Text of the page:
Washington, D.C.– Researchers have learned a lot in recent years about how six-plus feet of human DNA gets carefully packed into a tiny cell nucleus that measures less than .00024 of an inch. Under those cramped conditions, we’ve been learning more and more about how DNA twists, turns, and spatially orients its thousands of genes within the nucleus and what this positioning might mean for health and disease.

Thanks to a new technique developed by an NIH-funded research team, there is now an even more refined view [1]. The image above features the nucleus (blue) of a human leukemia cell. The diffuse orange-red clouds highlight chemically labeled DNA found in close proximity to the tiny nuclear speckles (green). You’ll need to look real carefully to see the nuclear speckles, but these structural landmarks in the nucleus have long been thought to serve as storage sites for important cellular machinery.

By sequencing that labeled DNA, the researchers found they could precisely measure the position of each and every gene in the genome relative to the nuclear speckles and other structures. That makes it possible to build remarkable 3D maps of the genome’s spatial arrangement within cells.

The work comes from the lab of Andrew Belmont at University of Illinois at Urbana-Champaign. Belmont and his team got interested in nuclear speckles a decade ago while studying how DNA was packaged into the strand-and-spool complex known as chromatin. They noticed that when a gene of interest was ready for transcription, its chromatin structure loosened but also appeared to wrap around something else [2]. That something turned out to be a nuclear speckle, a structure first observed by the famed neuroscientist/pathologist Santiago Ramon y Cajal in 1910.

There are roughly 25 to 50 of them within the cell nucleus, and the researchers wondered whether some genes pre-position themselves near certain nuclear speckles. Belmont asked his graduate student Yu Chen to find out, noting it was an old idea that had fallen out of favor years before.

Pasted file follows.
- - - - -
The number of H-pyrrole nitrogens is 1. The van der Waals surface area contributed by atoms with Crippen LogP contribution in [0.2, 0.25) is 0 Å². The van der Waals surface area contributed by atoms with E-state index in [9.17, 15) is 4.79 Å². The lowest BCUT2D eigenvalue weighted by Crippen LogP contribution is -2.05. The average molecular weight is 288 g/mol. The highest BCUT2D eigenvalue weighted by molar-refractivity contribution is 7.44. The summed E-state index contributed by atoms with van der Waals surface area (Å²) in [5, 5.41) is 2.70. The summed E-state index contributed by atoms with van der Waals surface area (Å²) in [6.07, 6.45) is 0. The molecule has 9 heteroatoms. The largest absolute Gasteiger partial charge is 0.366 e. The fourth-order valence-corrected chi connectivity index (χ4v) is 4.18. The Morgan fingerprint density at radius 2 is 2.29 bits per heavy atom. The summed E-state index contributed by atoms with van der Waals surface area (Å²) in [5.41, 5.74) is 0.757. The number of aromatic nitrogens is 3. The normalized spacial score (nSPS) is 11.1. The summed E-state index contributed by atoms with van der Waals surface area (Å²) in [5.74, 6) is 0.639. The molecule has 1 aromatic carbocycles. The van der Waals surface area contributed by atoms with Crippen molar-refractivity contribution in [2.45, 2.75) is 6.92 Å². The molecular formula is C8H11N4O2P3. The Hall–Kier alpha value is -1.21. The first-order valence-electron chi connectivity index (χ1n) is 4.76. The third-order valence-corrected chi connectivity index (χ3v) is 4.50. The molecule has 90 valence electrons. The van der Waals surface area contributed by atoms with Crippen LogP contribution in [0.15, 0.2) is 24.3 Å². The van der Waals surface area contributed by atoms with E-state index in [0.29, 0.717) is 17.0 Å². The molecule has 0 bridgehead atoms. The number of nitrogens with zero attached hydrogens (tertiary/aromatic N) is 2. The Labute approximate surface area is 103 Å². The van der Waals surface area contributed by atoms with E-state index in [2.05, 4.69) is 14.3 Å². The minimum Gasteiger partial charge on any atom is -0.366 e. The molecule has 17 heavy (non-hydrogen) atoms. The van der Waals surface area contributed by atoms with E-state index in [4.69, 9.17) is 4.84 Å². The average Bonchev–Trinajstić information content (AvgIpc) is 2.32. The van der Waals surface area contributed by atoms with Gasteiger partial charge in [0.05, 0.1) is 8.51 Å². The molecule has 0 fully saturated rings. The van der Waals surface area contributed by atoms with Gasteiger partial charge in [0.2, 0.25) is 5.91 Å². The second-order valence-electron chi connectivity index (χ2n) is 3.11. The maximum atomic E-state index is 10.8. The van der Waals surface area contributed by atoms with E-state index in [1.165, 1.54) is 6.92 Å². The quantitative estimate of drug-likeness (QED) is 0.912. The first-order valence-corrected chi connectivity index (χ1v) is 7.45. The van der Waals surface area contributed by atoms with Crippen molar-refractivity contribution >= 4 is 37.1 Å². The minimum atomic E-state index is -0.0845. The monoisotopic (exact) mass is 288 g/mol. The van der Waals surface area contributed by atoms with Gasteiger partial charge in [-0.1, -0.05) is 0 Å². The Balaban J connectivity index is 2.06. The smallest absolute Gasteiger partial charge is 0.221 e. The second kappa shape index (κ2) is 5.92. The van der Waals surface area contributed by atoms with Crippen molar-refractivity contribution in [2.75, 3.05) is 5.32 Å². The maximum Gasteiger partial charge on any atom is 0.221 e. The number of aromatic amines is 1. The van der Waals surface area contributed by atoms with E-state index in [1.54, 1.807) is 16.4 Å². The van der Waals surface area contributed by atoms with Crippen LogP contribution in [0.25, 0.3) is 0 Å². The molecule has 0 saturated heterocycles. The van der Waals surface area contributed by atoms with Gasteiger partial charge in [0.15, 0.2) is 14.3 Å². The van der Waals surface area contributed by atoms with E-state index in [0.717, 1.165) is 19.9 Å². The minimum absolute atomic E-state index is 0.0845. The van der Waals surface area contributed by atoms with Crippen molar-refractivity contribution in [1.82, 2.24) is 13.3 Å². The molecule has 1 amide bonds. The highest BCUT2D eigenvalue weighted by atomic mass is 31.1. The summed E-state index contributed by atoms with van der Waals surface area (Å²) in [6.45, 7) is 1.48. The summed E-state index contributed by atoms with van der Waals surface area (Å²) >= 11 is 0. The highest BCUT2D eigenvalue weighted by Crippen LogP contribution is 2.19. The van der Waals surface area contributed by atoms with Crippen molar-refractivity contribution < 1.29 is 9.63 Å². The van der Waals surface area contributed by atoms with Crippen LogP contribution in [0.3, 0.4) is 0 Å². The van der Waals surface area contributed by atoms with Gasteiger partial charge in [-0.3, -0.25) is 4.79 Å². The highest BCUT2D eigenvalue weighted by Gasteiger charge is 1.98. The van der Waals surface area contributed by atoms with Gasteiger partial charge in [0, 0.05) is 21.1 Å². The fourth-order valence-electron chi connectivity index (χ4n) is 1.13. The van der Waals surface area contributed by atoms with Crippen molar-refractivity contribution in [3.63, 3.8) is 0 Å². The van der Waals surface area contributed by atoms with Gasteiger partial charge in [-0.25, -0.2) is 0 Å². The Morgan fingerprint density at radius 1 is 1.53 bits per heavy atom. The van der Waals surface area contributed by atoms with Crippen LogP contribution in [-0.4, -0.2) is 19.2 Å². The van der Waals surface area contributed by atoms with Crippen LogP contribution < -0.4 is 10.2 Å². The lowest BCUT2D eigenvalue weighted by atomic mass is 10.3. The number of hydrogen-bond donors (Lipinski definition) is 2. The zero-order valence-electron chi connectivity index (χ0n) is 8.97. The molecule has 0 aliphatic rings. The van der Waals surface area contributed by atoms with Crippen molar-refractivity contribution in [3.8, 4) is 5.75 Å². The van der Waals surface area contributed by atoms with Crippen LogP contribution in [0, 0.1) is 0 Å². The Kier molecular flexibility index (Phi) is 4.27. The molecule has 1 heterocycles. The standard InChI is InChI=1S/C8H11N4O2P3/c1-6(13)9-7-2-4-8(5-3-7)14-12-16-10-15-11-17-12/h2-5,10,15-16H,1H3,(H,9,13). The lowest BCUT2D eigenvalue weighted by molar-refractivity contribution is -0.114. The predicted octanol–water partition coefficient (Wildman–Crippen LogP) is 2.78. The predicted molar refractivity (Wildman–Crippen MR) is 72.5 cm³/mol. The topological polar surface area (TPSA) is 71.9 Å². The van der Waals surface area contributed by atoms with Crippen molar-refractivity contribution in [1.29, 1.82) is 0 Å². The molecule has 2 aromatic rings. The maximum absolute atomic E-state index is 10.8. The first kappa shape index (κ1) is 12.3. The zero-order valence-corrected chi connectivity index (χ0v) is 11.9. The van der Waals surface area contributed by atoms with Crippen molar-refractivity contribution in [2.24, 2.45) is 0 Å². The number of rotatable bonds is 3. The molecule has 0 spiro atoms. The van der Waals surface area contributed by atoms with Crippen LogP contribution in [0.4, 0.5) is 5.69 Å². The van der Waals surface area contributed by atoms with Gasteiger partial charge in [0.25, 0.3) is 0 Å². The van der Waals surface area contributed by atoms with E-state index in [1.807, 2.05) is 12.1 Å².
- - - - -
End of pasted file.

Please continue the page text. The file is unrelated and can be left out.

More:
As described recently in the Journal of Cell Biology, Chen and her colleagues came up with a technique that worked better than Belmont had ever anticipated. Called tyramide signal amplification sequencing (TSA-Seq), the technique targets a special enzyme to the cell’s nuclear speckles. That enzyme generates a highly reactive molecule called a tyramide.

Tyramide then attaches to any nearby DNA, showing up as a fiery orange color when viewed through a microscope. In fact, the closer DNA is to a nuclear speckle, the more tyramide attaches. That makes it possible to estimate quantitatively how close DNA and the genes it encodes are to a tagged nuclear speckle.

What they didn’t expect is tyramide attaches to DNA so far and wide from the nuclear speckles to cover entire chromosomes. Their new technique therefore makes it possible to gauge the position of every single gene across the human genome relative to enzyme-tagged nuclear structures, including nuclear speckles and the outer layer, or lamina, of the nucleus.

The Illinois team and its collaborators already found in leukemia cells that genes closer to nuclear speckles tend to be more active than genes closer to the lamina. They’ve also observed whole sections of chromosomes that appear to loop outward from the lamina toward speckles, as might be expected in actively transcribed regions of the genome.

More work is needed, but it appears that nuclear speckles may indeed serve as important hubs for gene activity. The findings also suggest that a small shift in the position of a particular gene within the nucleus could have dramatic effects on that gene’s level of activity, with the potential perhaps to transform a healthy cell into a diseased one and vice versa..